Speaker: Nina Anchugina (PhD Candidate, University of Auckland)
Date, Time and Venue: Wednesday, 15 March 2017, 2:00-3:00 pm, 206-202 [Arts 1 Building, Level 2]
What this talk is going to be about, in Nina’s own words: “This talk will introduce the concept of a “discount function” from decision theory, and discuss some results on mixtures of discount functions. These results suggest a puzzle that we are struggling to resolve. Your help is sought!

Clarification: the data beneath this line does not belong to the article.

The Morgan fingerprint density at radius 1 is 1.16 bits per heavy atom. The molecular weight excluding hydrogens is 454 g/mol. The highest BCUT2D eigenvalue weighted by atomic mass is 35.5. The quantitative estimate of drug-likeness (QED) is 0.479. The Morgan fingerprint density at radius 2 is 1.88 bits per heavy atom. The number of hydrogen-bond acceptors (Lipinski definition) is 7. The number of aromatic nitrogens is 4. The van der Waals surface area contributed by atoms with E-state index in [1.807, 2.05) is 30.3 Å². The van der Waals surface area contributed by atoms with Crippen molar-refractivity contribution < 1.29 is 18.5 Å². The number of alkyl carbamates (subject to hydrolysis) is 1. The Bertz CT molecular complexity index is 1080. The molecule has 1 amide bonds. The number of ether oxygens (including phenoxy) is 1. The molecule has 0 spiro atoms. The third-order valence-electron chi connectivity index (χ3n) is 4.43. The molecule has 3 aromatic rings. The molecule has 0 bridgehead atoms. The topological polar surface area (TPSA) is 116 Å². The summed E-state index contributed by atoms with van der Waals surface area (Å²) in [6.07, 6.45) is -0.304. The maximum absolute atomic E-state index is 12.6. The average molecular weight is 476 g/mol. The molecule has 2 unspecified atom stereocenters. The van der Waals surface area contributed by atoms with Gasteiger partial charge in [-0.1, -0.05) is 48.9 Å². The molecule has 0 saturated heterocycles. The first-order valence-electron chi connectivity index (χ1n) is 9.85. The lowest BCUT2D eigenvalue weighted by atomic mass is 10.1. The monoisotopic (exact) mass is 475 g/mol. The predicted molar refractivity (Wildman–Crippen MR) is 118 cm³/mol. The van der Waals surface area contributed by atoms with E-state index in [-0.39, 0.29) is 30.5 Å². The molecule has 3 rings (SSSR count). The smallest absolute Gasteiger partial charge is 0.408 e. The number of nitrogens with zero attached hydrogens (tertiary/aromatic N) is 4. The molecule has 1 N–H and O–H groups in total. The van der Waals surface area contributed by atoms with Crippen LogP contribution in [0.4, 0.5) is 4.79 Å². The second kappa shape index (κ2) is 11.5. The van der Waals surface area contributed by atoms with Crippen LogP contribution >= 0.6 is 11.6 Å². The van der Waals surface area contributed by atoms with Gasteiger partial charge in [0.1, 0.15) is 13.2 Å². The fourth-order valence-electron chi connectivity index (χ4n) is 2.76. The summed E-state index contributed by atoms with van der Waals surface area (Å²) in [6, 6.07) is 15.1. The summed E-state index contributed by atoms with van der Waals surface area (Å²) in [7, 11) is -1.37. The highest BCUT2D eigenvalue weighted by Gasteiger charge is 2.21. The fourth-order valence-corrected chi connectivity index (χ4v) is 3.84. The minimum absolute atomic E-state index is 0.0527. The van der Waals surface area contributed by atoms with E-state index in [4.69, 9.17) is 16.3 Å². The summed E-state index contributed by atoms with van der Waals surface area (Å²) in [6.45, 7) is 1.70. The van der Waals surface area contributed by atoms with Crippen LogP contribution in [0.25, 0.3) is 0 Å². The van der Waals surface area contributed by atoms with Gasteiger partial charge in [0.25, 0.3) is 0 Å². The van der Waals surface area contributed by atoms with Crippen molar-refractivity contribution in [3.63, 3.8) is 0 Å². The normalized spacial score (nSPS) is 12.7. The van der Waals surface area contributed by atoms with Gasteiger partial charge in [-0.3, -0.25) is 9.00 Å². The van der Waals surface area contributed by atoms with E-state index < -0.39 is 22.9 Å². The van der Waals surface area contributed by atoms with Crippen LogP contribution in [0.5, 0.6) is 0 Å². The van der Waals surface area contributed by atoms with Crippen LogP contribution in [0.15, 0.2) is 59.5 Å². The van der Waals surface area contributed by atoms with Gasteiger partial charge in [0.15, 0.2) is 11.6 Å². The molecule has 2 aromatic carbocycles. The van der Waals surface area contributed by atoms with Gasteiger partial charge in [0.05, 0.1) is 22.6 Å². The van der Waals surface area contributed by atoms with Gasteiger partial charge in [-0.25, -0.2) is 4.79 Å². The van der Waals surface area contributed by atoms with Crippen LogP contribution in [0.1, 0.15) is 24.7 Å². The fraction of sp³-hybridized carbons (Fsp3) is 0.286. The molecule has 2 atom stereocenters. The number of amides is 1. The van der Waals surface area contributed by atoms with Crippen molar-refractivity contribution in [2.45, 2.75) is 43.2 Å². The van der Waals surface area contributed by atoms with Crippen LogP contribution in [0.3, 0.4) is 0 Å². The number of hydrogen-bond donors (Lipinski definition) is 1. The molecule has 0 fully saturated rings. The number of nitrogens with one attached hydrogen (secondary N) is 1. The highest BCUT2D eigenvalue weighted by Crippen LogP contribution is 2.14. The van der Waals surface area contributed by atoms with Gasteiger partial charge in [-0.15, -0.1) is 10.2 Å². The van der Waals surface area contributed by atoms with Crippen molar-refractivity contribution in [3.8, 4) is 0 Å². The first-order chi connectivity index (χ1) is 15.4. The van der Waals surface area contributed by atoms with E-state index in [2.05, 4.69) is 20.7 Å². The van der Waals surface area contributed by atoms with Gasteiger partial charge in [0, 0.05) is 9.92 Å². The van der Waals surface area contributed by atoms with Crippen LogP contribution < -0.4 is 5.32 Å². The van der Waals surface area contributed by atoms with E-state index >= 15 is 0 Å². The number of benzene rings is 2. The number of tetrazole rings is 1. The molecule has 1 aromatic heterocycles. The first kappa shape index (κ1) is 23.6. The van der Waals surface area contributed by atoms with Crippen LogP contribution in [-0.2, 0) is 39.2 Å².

In decision-theory, intertemporal preferences are modelled using “discount functions”, which attach weights to different points in time at which costs or benefits might be experienced. In reliability theory, “survival functions” describe the probability that a component survives beyond any given point in time. Discount functions and survival functions have similar mathematical properties. If S(t) is a survival function, its “failure rate” is given by -S'(t)/S(t). For discount functions, the analogous quantity is known as the “time preference rate”. For exponential functions, this rate is constant. For hyperbolic functions, which have become popular for modelling intertemporal preferences, this rate is strictly decreasing – a phenomenon known as strictly decreasing impatience (DI). It is well known that mixing – that is, forming convex combinations – of exponentials produces a function that exhibits strictly DI. (The analogous result is also well known in reliability theory.) We study generalisations of this phenomenon, from which a puzzle emerges. For example, we have not been able to prove (or disprove) that mixing an exponential function with a non-exponential function that exhibits DI will always produce a mixture that exhibits strictly DI. Are we missing something, or do these mixtures behave very strangely?”